09 August 2010

Book Review: A Man of No Moon by Jenny McPhee

At the risk of waking her, I ran my finger along the perfect little bumps of her spine, down into the small of her back, then up the gentle rise, until finally I sank it deep into the fissure between her supple, tender cheeks. I had traveled there earlier with my tongue and knew her heat, her smell, her geography. In my mind, I already had an intimate map of her drawn, all the dark, hidden places where I had strayed. She was lovely asleep, naked, quiet, her yellow hair tangled behind her ear, her thin lips slightly parted. She stirred and I removed my finger, replacing it with lire notes tightly rolled into the shape of a cigarette.

I think that was the most sensual and erotic prologue I have ever read.

Anyway, what is this book about?

Well, say you have a character, an Italian poet, who used to be an assassin. The setting is post-WWII Italy, late 1940s. This man happens to be obsessed with suicide, and is planning when he would do it. In fact, he has a typology of suicide, and characterizes them based on motive, purpose, and overall social impact. You now have as a character Dante Omero Sabato, a poet and translator in his 40s, and sexually insatiable.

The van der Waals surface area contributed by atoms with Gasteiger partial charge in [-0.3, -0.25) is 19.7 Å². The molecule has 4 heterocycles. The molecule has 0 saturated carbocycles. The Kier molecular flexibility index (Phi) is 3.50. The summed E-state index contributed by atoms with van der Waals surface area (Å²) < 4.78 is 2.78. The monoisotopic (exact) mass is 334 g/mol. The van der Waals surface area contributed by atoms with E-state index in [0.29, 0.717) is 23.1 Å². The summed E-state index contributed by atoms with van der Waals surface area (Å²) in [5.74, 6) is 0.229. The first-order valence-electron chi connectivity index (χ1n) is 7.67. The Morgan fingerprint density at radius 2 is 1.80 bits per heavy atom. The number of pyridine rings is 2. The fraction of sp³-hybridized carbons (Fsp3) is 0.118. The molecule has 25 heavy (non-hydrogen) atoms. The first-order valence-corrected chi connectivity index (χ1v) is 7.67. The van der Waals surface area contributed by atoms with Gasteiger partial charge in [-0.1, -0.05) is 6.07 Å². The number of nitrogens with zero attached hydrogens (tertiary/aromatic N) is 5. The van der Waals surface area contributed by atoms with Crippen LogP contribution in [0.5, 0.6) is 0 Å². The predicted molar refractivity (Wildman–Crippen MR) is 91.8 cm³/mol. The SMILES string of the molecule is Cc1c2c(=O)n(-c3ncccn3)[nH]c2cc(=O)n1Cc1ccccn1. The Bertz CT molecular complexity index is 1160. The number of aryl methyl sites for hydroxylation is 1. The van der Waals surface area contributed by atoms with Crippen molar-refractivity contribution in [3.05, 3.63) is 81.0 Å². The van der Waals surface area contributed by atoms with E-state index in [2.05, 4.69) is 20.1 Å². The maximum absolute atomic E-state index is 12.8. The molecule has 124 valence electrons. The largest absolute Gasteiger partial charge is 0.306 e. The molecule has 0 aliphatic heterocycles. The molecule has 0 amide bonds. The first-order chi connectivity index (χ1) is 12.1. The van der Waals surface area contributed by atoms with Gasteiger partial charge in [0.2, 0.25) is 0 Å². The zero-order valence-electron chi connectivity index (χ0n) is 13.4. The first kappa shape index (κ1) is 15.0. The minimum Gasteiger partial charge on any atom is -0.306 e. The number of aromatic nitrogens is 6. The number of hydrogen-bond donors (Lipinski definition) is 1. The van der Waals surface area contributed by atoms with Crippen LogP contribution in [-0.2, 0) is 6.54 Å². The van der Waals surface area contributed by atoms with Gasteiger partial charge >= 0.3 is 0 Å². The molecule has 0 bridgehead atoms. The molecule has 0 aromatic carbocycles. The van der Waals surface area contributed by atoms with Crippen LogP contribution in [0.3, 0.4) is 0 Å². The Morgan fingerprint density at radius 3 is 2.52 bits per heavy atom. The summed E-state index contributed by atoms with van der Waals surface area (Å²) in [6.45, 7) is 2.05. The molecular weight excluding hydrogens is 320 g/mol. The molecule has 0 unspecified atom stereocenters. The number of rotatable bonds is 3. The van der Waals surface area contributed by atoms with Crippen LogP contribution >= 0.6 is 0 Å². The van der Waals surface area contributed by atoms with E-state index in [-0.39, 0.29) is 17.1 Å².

Enter the sisters, Gladys and Prudence Godfrey, who both comes to Italy as aspiring actresses. Gladys and Prudence both capture the attention of Dante, and Dante falls in love with both of them. The weird thing is that the sisters are totally different, and for Dante, he cannot just have one, but needs both to survive. Gladys gladly haves sex with him, while Prudence prudently doesn't.

That's the setting and overall theme of the book. And in the course of two years, the threesome does things together and separate, all over Italy, and the book paints the emotional ups and downs that this arrangement results in.

Regarding the writing and style of the book, I loved the lush and exotic backdrop. Things happen in Rome, in Castiglioncello, in the Aeolian Islands, and the description is so vivid, that I feel I was there. Having visited Rome in 2005, I can mentally navigate my way in the chapters that were set in Rome, such as their strolls in Piazza Navona, Dante's apartment near the Campo de' Piori, and the small nooks and crannies in and around the Basilica Santa Maria in Trastevere. Also, having watched movies such as The Talented Mister Ripley also helped.

Regarding the sex, yes, I have to admit, there's plenty of sex in the book, in all its derivatives. Perhaps this book approximates the full spectrum of human sexuality, and it narrates it with taste. It is not pornographic: the author's purpose is never to arouse the reader, but instead, sex is portrayed as a valid and legitimate expression of human emotion to another human, regardless of whether it is socially approved or not.

In the end, two years pass, and the love affair ceases. The characters move on to a different chapter in their lives. However, for the small slice of time that the author managed to focus on, where these characters' lives intersected, it was a very tumultuous ride. I believe that this is pure psychological fiction at its finest.

4.5 out of 5 stars.

See my other book reviews here.

(Temple Walls 2, from my Qorikancha Series)

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